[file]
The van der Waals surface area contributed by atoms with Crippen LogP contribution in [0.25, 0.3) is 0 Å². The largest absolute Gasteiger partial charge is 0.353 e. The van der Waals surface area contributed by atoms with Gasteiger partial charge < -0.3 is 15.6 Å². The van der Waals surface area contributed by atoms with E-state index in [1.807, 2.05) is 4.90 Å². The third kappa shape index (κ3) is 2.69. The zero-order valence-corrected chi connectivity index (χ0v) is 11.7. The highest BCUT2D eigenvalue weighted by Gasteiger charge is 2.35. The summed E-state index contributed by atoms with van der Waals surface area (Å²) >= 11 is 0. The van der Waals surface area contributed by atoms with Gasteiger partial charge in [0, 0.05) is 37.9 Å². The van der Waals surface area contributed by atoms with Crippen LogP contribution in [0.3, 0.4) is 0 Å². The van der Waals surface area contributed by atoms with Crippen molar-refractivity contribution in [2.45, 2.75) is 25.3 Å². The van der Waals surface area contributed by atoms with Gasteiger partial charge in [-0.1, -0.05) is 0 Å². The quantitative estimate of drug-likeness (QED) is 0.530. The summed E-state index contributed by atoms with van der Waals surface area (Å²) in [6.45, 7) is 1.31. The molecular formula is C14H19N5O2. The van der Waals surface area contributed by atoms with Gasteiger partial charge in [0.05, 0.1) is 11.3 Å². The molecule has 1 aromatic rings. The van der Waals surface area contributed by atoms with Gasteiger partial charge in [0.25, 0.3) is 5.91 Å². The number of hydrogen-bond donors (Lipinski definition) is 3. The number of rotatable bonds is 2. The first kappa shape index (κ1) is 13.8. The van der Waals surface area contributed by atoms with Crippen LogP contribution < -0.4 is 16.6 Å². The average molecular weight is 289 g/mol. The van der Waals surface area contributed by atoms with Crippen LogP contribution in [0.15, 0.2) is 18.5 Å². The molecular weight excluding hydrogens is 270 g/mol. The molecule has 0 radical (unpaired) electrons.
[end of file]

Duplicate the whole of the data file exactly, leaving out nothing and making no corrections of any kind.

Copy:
The van der Waals surface area contributed by atoms with Crippen LogP contribution in [0.25, 0.3) is 0 Å². The largest absolute Gasteiger partial charge is 0.353 e. The van der Waals surface area contributed by atoms with Gasteiger partial charge < -0.3 is 15.6 Å². The van der Waals surface area contributed by atoms with E-state index in [1.807, 2.05) is 4.90 Å². The third kappa shape index (κ3) is 2.69. The zero-order valence-corrected chi connectivity index (χ0v) is 11.7. The highest BCUT2D eigenvalue weighted by Gasteiger charge is 2.35. The summed E-state index contributed by atoms with van der Waals surface area (Å²) >= 11 is 0. The van der Waals surface area contributed by atoms with Gasteiger partial charge in [0, 0.05) is 37.9 Å². The van der Waals surface area contributed by atoms with Crippen LogP contribution in [0.3, 0.4) is 0 Å². The van der Waals surface area contributed by atoms with Crippen molar-refractivity contribution in [2.45, 2.75) is 25.3 Å². The van der Waals surface area contributed by atoms with Gasteiger partial charge in [-0.1, -0.05) is 0 Å². The quantitative estimate of drug-likeness (QED) is 0.530. The summed E-state index contributed by atoms with van der Waals surface area (Å²) in [6.45, 7) is 1.31. The molecular formula is C14H19N5O2. The van der Waals surface area contributed by atoms with Gasteiger partial charge in [0.05, 0.1) is 11.3 Å². The molecule has 1 aromatic rings. The van der Waals surface area contributed by atoms with Gasteiger partial charge in [0.25, 0.3) is 5.91 Å². The number of hydrogen-bond donors (Lipinski definition) is 3. The number of rotatable bonds is 2. The first kappa shape index (κ1) is 13.8. The van der Waals surface area contributed by atoms with Crippen LogP contribution < -0.4 is 16.6 Å². The average molecular weight is 289 g/mol. The van der Waals surface area contributed by atoms with Crippen LogP contribution in [0.15, 0.2) is 18.5 Å². The molecular weight excluding hydrogens is 270 g/mol. The molecule has 0 radical (unpaired) electrons.